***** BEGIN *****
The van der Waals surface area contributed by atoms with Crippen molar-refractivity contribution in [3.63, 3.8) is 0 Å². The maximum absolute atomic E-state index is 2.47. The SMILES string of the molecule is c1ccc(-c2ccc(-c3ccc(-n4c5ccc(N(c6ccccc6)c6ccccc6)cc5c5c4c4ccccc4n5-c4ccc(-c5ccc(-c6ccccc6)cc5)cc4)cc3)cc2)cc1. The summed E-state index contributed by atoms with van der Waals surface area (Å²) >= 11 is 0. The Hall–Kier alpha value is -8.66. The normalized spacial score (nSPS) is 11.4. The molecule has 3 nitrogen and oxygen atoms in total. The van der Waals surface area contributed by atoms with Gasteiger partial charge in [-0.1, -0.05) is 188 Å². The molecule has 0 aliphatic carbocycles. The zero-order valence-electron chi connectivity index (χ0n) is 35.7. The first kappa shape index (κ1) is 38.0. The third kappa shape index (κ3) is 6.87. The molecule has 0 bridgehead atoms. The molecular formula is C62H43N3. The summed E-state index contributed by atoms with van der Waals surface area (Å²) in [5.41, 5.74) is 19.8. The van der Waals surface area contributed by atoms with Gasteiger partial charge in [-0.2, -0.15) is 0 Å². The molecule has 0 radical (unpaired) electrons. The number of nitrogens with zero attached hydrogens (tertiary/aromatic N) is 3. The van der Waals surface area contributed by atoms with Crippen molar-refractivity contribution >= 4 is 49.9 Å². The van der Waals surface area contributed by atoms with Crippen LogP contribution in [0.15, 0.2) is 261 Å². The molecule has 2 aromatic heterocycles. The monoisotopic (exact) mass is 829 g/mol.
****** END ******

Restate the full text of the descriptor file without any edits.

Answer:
The van der Waals surface area contributed by atoms with Crippen molar-refractivity contribution in [3.63, 3.8) is 0 Å². The maximum absolute atomic E-state index is 2.47. The SMILES string of the molecule is c1ccc(-c2ccc(-c3ccc(-n4c5ccc(N(c6ccccc6)c6ccccc6)cc5c5c4c4ccccc4n5-c4ccc(-c5ccc(-c6ccccc6)cc5)cc4)cc3)cc2)cc1. The summed E-state index contributed by atoms with van der Waals surface area (Å²) >= 11 is 0. The Hall–Kier alpha value is -8.66. The normalized spacial score (nSPS) is 11.4. The molecule has 3 nitrogen and oxygen atoms in total. The van der Waals surface area contributed by atoms with Gasteiger partial charge in [-0.1, -0.05) is 188 Å². The molecule has 0 aliphatic carbocycles. The zero-order valence-electron chi connectivity index (χ0n) is 35.7. The first kappa shape index (κ1) is 38.0. The third kappa shape index (κ3) is 6.87. The molecule has 0 bridgehead atoms. The molecular formula is C62H43N3. The summed E-state index contributed by atoms with van der Waals surface area (Å²) in [5.41, 5.74) is 19.8. The van der Waals surface area contributed by atoms with Gasteiger partial charge in [-0.2, -0.15) is 0 Å². The molecule has 0 radical (unpaired) electrons. The number of nitrogens with zero attached hydrogens (tertiary/aromatic N) is 3. The van der Waals surface area contributed by atoms with Crippen molar-refractivity contribution >= 4 is 49.9 Å². The van der Waals surface area contributed by atoms with Crippen LogP contribution in [0.15, 0.2) is 261 Å². The molecule has 2 aromatic heterocycles. The monoisotopic (exact) mass is 829 g/mol.